Mindy Roper knows long division, fractions and geometry can be daunting for fourth grade students. During seventeen years at Barstow, she’s developed strategies that increase success and confidence among even the most dubious learners.
“Math can be hard, especially when we’re working above the grade level like we do at Barstow,” she said. “Learning really needs to be fun.”
In Mindy Roper’s classroom, that might mean dressing up as characters from “A Wrinkle in Time” and applying the book’s science fiction concepts to real world math. It might mean combining a love of sports with probability and prediction on Super Bowl Day. Or it might mean searching for the latest trends in gaming to teach tough concepts.
“The kids were having a hard time with mixed numbers, so we played a new game in my classroom this week. Afterwards, a student came up to me and said, ‘I finally get it.’ I give them lots of opportunities to get it.”
ROPER RECEIVES BETSI BROOKS KRUMM AWARD
Roper’s special combination of fun and strong academics earned her the 2018 Betsi Brooks Krumm Faculty Award, given each year in memory of the 1990 Barstow alumna and beloved teacher who passed away in 2003. The award honors an educator who provides enthusiastic support for students and the school community. Recipients receive a no-strings-attached financial award from the Endowed Fund established by Betsi's family and friends. President and Head of School Shane Foster and Dr. Berent Krumm, Betsi’s husband, presented Roper with the award on Monday, April 30.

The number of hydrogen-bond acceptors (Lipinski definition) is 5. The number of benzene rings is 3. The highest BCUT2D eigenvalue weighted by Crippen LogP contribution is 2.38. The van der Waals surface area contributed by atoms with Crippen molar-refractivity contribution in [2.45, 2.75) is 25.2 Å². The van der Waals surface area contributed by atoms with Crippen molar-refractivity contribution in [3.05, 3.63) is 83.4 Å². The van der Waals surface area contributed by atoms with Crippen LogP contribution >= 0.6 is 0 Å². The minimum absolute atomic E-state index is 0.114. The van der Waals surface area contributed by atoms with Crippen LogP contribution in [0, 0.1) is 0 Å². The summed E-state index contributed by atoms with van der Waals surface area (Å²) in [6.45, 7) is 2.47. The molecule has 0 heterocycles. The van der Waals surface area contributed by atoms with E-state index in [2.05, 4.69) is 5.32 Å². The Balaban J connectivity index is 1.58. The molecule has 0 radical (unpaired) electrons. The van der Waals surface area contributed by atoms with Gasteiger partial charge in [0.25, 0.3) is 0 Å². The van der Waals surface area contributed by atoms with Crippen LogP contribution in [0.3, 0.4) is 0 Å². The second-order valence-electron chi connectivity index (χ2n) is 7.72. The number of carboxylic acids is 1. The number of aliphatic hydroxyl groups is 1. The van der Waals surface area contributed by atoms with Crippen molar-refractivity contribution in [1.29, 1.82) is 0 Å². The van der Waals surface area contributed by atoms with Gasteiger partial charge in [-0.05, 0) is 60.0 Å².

“Her classroom culture has been masterfully cultivated to reward students taking risks, and to enjoy learning while challenging them to think deeply and problem solve,” Foster said. “Diverse opportunities are created to put students newly developed skills into practice with real-world, hands-on activities. Outside the doors of the classroom, the students are encouraged to develop their creative leadership skills through the recipient’s energetic and enthusiastic guidance.”
As the sponsor of the grade 4 math club, Roper welcomes students of all skill levels to practice problem solving once a week before school.
“I am adamant that math club is for everybody, whether you’re great at math or not, because listening to people solve problems is how you get better. For kids who’ve come to math club every week all year long, their confidence has risen and their love of math has grown and that’s what’s important.”
She also sponsors lower school student council, a group that presents Friday Forums, sponsors special days once a semester and participates in leadership and service projects.
“You get to see kids in different kinds of ways, in new roles. To watch how these kids develop confidence and personality is incredible. One of the great things about Barstow to me is that you get to watch your students grow up.”
KINDNESS AND FRIENDSHIP IN FOURTH GRADE AND BEYOND
“Good morning, friends.”
That’s how Roper often greets her students, as they walk through her classroom door under one brightly colored word.
“I’ve always had the word KINDNESS on my wall, and whenever a situation arises, I point it out and remind students that it’s what’s most important. I remember that my best friends today are the friends I had in fourth and fifth grade, Roper said. “I guess my students become friends, too, if we start the year giving them boundaries and promise to have lots of fun while observing rules and knowing how to behave.”
Roper’s teaching equation can be summed up as positive reinforcement plus plenty of teaching time and one-on-one work with every student. It equals a teacher who, in the spirit of Betsi Brooks Krumm, shows a steadfast desire to see students succeed and who makes unparalleled contributions to the school community.